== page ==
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UN publishes Amnesty document calling for probe into 1988 massacre of political prisoners

Over 30,000 political prisoners, mainly members and supporters of the Iranian opposition People's Mojahedin Organization of Iran (PMOI/MEK), were executed by the mullahs’ regime in the span of a few months in 1988
Over 30,000 political prisoners, mainly members and supporters of the Iranian opposition People's Mojahedin Organization of Iran (PMOI/MEK), were executed by the mullahs’ regime in the span of a few months in 1988

Reported by PMOI/MEK

 

Feb. 24, 2019 Amnesty International issued a statement, published by the United Nations General Assembly, calling for an investigation into the dossier of crimes committed by the current mullahs’ regime officials in Iran for their involvement in the 1988 massacre of over 30,000 political prisoners. Most of these victims were members and supporters of the Iranian opposition People's Mojahedin Organization of Iran (PMOI/MEK).

This statement reads:

“Between late July and September 1988, the Iranian authorities forcibly disappeared and extrajudicially executed thousands of prisoners for their political opinions and dumped their bodies in unmarked individual and mass graves… Since then, the authorities have tormented the relatives by refusing to tell them when, how and why their loved ones were killed and by keeping their remains hidden. To reinforce secrecy, they have also destroyed mass grave sites and forbidden commemorations.”

The United Nations Human Rights Council should see into the impunity enjoyed by mullahs’ officials following this crime against humanity in Iran.

Amnesty International calls on all countries to extend the mission of the UN Special Rapporteur on the human rights situation in Iran and support its cause. Amnesty also calls on Iranian officials to cooperate with this mission.

“Given their widespread and systematic nature, Amnesty International considers that the extrajudicial executions and the ongoing enforced disappearances amount to crimes against humanity, and is calling for urgent action by the international community. No official has ever been brought to justice for these atrocities. Indeed, key judicial and government bodies which must ensure victims receive justice include officials who were tasked with carrying out the killings in 1988,” the Amnesty statement adds.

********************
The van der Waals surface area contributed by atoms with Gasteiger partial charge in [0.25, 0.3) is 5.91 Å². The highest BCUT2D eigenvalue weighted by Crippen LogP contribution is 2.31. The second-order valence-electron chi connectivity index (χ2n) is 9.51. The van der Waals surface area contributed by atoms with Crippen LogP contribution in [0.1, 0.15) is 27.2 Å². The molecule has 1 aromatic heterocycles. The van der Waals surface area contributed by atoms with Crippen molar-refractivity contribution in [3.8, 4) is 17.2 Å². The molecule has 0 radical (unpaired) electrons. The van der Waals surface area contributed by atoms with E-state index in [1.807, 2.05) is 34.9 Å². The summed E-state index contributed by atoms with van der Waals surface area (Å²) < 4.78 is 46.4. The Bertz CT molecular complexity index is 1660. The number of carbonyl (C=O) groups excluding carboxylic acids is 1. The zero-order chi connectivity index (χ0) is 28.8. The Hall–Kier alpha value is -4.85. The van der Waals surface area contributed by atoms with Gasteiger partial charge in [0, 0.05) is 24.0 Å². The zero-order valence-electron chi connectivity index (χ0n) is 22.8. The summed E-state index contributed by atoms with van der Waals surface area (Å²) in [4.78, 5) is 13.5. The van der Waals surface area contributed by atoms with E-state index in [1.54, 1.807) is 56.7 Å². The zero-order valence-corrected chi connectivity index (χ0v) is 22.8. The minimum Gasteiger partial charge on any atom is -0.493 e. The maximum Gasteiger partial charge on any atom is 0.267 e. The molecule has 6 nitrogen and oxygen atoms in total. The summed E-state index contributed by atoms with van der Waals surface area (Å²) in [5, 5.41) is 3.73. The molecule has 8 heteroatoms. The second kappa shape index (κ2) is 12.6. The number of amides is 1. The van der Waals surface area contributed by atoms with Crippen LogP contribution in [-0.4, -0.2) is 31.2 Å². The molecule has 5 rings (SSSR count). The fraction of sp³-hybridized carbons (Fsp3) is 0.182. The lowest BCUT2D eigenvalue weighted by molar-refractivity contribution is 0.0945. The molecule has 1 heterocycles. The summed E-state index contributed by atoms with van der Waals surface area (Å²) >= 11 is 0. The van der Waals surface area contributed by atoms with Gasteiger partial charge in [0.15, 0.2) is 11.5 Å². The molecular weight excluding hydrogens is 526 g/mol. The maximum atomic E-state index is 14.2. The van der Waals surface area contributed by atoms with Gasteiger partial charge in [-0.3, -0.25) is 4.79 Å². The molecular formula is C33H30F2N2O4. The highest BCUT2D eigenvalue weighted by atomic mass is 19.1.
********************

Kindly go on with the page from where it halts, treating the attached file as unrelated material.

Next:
In August 2017, following decades of silence by the international community, the then-UN Special Rapporteur on the human rights situation in Iran, Asma Jahangir, allocated a segment of her report to the 1988 massacre. This report emphasizes the regime’s retaliatory measures against families seeking the truth about the faith of their loved ones and efforts to have justice prevail. The Special Rapporteur’s report calls for an effective investigation into the facts and publicizing the truth.

To this day, no such investigation has been conducted.

Amnesty writes: “Iran is facing a crisis of impunity that goes beyond the lack of accountability for the enforced disappearances and extrajudicial executions of 1988.

“Since 2016, the authorities have increasingly glorified the perpetrators of the mass killings as ‘national heroes’ and likened any criticism of the atrocities to support for ‘terrorism’.

“Judicial, prosecution and government bodies, which should be responsible for ensuring justice for both past and ongoing crimes, include senior officials alleged to have been involved in the killings.

“The authorities have for decades suppressed freedoms of belief, expression, association and peaceful assembly; conducted unfair and predominantly secret trials; committed widespread torture; executed hundreds of people every year; and kept thousands more on death row.”

 

This painful reality is intractably linked to the impunity enjoyed by the authorities since the 1980s; the authorities believe they can commit human rights violations without repercussions.

 

Amnesty International is calling on the UN to establish independent and effective investigations into the extrajudicial executions conducted in 1988, as well as the ongoing enforced disappearance of the victims and the torture and other ill-treatment of victims’ families.

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